The new PR reality of social media and brand engagement means accepting the fact that the audience can drive the conversation, and that the days of top-down, message-from-on-high broadcasting of positions are long, long gone for any organization looking to engage in the digital realm. Because the whole point is…
Engagement, not broadcasting.
Big difference. This point is certainly not lost on McDonald’s, a long-standing brand and corporate giant by any measure, who has long been making strides in new media. And their realistic acceptance of this new truth is serving them well as they recently experienced and rose above what could have been a major PR/digital disaster for the history books, what with having a promotional hashtag hijacked for unintended (read: negative) purposes.
As summarized at Ragan.com:
The promoted hashtag #McDStories led to some unwelcome comments about McDonald’s experiences and some plain old trash talk….The hashtag was part of a campaign to showcase the company’s food suppliers. Initially, the campaign used the hashtag #MeetTheFarmers, but it switched midstream to #McDStories. Soon after the changeover, the conversation started to change. The brand saw about 2,000 mostly negative comments in about two hours.
Crisis! Negative comments! Oh noes!
But Rick Wion, director of social media for McDonald’s U.S.A. puts this in its proper perspective:
“There are a lot of people who are trying to make a name for themselves by trying to be funny on Twitter,” he says.
McDonald’s switched the promoted tag back to #MeetTheFarmers within an hour of noticing the adverse reaction, and in about 15 minutes or so, the whole thing was over, Wion says. He notes that in the time people were using the #McDStories hashtag, people mentioned Egg McMuffins five times as much.
“The rest of the conversation that took place that day, #MeetTheFarmers, there was 10 times more conversation about that, and it was almost all positive,” he says.
The whole incident showed that some hashtags can open brands up to a beating. “If anything, the lesson of #McDStories is that we can be an easy target for people who are uninformed.”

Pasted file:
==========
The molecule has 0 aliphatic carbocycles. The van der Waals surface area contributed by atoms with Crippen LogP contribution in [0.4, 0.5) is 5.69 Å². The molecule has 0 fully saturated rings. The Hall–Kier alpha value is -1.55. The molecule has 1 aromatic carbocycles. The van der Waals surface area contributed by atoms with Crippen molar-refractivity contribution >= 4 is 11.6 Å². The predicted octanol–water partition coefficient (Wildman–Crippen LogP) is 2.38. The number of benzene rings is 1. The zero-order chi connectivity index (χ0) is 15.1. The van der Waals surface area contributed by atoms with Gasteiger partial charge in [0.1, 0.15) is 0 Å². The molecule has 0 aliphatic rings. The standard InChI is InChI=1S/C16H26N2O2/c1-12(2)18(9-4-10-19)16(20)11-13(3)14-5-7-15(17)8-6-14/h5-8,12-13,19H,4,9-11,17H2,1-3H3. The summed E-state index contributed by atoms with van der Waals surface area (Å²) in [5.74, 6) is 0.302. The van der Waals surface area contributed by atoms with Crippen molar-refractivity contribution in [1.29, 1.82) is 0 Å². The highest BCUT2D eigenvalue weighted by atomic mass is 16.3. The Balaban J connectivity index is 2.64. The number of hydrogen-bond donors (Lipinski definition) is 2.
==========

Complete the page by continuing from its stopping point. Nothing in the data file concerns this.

Good for McDonald’s, staying on top of their messaging, then monitoring and quickly adjusting to avert a complete and total fail on Twitter. The company took an important step by reacting appropriately, and seeing the whole of what was happening with sentiment and their foray into digital PR via public engagement.
And this has only helped the company, in my opinion. Just last night I participated in #Pinchat, a weekly Twitter chat session about Pinterest, which happened to feature the corporate tweeters from the company. I got a kudos for a photo I once took in a drive-thru (don’t worry; my car was in park) and, more importantly, got a look at the approach of the brand in the new social media world of Pinterest.
@rsmithing That's a cool photo! Thanks for sharing!!—
McDonald's Corp. (@McDonaldsCorp) May 17, 2012
So let this be a lesson for any company, business, or individual participating in social media: you are part of the conversation, but only part. It goes both ways, and you need to be ready to deal with both the good and the bad. Respect to McDonald’s for working to get it right.
What do you think? Can you name another company getting it right by addressing the good and the bad in social media? How would you have handled this? What about your company or favorite brands? Let us hear from you in the comments!
- An inside look into McDonald’s Twitter, blogger strategy (Ragan.com)
- Looking for a Job in PR? Know Your Social Media. (rsmithing.com)
- How McDonald’s Came Back Bigger Than Ever (New York Times)
- Can McDonald’s Turn Its Twitter #McFail Around? (triplepundit.com)
- McDonald’s Twitter campaign backfires into McDisaster (theprbuzz.wordpress.com)
- Brand #Fail (Adweek)
- Prevent a Social Media Crisis with a Simple Game of Devil’s Advocate | Social Media Today (milleniumnews.org)
- How to Talk About Social Media In Business: 5 Points, Video Interview (rsmithing.com)